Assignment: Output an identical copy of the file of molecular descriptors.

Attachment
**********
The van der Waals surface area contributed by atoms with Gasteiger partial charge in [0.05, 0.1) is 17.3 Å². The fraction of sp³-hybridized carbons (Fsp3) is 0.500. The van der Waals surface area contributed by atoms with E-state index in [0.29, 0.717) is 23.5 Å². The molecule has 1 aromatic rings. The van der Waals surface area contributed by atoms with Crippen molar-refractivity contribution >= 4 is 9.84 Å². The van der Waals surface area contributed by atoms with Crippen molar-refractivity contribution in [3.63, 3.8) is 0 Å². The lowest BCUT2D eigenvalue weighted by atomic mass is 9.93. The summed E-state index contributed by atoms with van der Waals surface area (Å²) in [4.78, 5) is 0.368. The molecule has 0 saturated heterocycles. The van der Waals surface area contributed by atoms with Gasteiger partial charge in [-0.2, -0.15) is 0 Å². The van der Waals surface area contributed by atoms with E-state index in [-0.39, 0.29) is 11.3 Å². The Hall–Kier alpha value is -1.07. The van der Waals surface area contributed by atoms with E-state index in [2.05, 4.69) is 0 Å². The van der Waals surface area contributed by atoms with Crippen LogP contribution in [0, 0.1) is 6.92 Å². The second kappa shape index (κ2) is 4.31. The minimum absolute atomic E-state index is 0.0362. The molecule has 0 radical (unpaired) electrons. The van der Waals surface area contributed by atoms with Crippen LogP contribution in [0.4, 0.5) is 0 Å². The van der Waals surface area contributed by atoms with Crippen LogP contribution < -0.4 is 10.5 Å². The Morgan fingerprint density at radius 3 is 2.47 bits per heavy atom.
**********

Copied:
The van der Waals surface area contributed by atoms with Gasteiger partial charge in [0.05, 0.1) is 17.3 Å². The fraction of sp³-hybridized carbons (Fsp3) is 0.500. The van der Waals surface area contributed by atoms with E-state index in [0.29, 0.717) is 23.5 Å². The molecule has 1 aromatic rings. The van der Waals surface area contributed by atoms with Crippen molar-refractivity contribution >= 4 is 9.84 Å². The van der Waals surface area contributed by atoms with Crippen molar-refractivity contribution in [3.63, 3.8) is 0 Å². The lowest BCUT2D eigenvalue weighted by atomic mass is 9.93. The summed E-state index contributed by atoms with van der Waals surface area (Å²) in [4.78, 5) is 0.368. The molecule has 0 saturated heterocycles. The van der Waals surface area contributed by atoms with Gasteiger partial charge in [-0.2, -0.15) is 0 Å². The van der Waals surface area contributed by atoms with E-state index in [-0.39, 0.29) is 11.3 Å². The Hall–Kier alpha value is -1.07. The van der Waals surface area contributed by atoms with E-state index in [2.05, 4.69) is 0 Å². The van der Waals surface area contributed by atoms with Crippen LogP contribution in [0, 0.1) is 6.92 Å². The second kappa shape index (κ2) is 4.31. The minimum absolute atomic E-state index is 0.0362. The molecule has 0 radical (unpaired) electrons. The van der Waals surface area contributed by atoms with Crippen LogP contribution in [0.4, 0.5) is 0 Å². The van der Waals surface area contributed by atoms with Crippen LogP contribution < -0.4 is 10.5 Å². The Morgan fingerprint density at radius 3 is 2.47 bits per heavy atom.